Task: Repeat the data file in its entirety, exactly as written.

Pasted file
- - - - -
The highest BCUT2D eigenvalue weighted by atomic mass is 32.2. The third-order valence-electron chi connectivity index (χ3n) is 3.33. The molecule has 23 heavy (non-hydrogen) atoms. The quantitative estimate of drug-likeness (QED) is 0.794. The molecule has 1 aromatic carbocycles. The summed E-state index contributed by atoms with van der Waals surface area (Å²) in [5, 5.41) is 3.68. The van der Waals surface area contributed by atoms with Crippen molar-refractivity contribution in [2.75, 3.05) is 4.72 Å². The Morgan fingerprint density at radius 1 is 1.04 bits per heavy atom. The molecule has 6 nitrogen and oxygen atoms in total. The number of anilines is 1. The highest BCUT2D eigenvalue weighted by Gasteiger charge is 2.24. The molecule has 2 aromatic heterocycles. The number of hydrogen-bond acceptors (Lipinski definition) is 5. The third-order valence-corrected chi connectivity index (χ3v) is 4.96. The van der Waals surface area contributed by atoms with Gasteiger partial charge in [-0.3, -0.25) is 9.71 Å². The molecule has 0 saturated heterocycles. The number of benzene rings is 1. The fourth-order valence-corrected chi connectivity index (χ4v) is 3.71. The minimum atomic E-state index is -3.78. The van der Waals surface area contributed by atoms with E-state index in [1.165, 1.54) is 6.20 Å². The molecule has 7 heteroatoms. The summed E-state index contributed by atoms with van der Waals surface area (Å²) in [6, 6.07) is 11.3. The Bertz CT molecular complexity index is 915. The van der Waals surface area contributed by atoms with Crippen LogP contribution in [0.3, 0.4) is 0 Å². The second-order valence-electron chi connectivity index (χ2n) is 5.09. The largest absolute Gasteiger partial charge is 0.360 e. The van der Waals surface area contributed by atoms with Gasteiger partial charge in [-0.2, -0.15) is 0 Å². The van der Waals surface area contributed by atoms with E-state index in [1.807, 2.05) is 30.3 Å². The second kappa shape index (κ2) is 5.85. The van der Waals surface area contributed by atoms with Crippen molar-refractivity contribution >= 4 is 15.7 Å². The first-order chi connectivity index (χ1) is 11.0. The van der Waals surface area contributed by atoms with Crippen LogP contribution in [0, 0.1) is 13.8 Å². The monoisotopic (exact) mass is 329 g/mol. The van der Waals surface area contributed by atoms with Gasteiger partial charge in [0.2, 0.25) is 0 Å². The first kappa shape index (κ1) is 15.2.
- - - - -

The highest BCUT2D eigenvalue weighted by atomic mass is 32.2. The third-order valence-electron chi connectivity index (χ3n) is 3.33. The molecule has 23 heavy (non-hydrogen) atoms. The quantitative estimate of drug-likeness (QED) is 0.794. The molecule has 1 aromatic carbocycles. The summed E-state index contributed by atoms with van der Waals surface area (Å²) in [5, 5.41) is 3.68. The van der Waals surface area contributed by atoms with Crippen molar-refractivity contribution in [2.75, 3.05) is 4.72 Å². The Morgan fingerprint density at radius 1 is 1.04 bits per heavy atom. The molecule has 6 nitrogen and oxygen atoms in total. The number of anilines is 1. The highest BCUT2D eigenvalue weighted by Gasteiger charge is 2.24. The molecule has 2 aromatic heterocycles. The number of hydrogen-bond acceptors (Lipinski definition) is 5. The third-order valence-corrected chi connectivity index (χ3v) is 4.96. The van der Waals surface area contributed by atoms with Gasteiger partial charge in [-0.3, -0.25) is 9.71 Å². The molecule has 0 saturated heterocycles. The number of benzene rings is 1. The fourth-order valence-corrected chi connectivity index (χ4v) is 3.71. The minimum atomic E-state index is -3.78. The van der Waals surface area contributed by atoms with E-state index in [1.165, 1.54) is 6.20 Å². The molecule has 7 heteroatoms. The summed E-state index contributed by atoms with van der Waals surface area (Å²) in [6, 6.07) is 11.3. The Bertz CT molecular complexity index is 915. The van der Waals surface area contributed by atoms with Crippen LogP contribution in [0.3, 0.4) is 0 Å². The second-order valence-electron chi connectivity index (χ2n) is 5.09. The largest absolute Gasteiger partial charge is 0.360 e. The van der Waals surface area contributed by atoms with Gasteiger partial charge in [-0.2, -0.15) is 0 Å². The van der Waals surface area contributed by atoms with E-state index in [1.807, 2.05) is 30.3 Å². The second kappa shape index (κ2) is 5.85. The van der Waals surface area contributed by atoms with Crippen molar-refractivity contribution >= 4 is 15.7 Å². The first-order chi connectivity index (χ1) is 11.0. The van der Waals surface area contributed by atoms with Crippen LogP contribution in [0, 0.1) is 13.8 Å². The monoisotopic (exact) mass is 329 g/mol. The van der Waals surface area contributed by atoms with Gasteiger partial charge in [0.2, 0.25) is 0 Å². The first kappa shape index (κ1) is 15.2.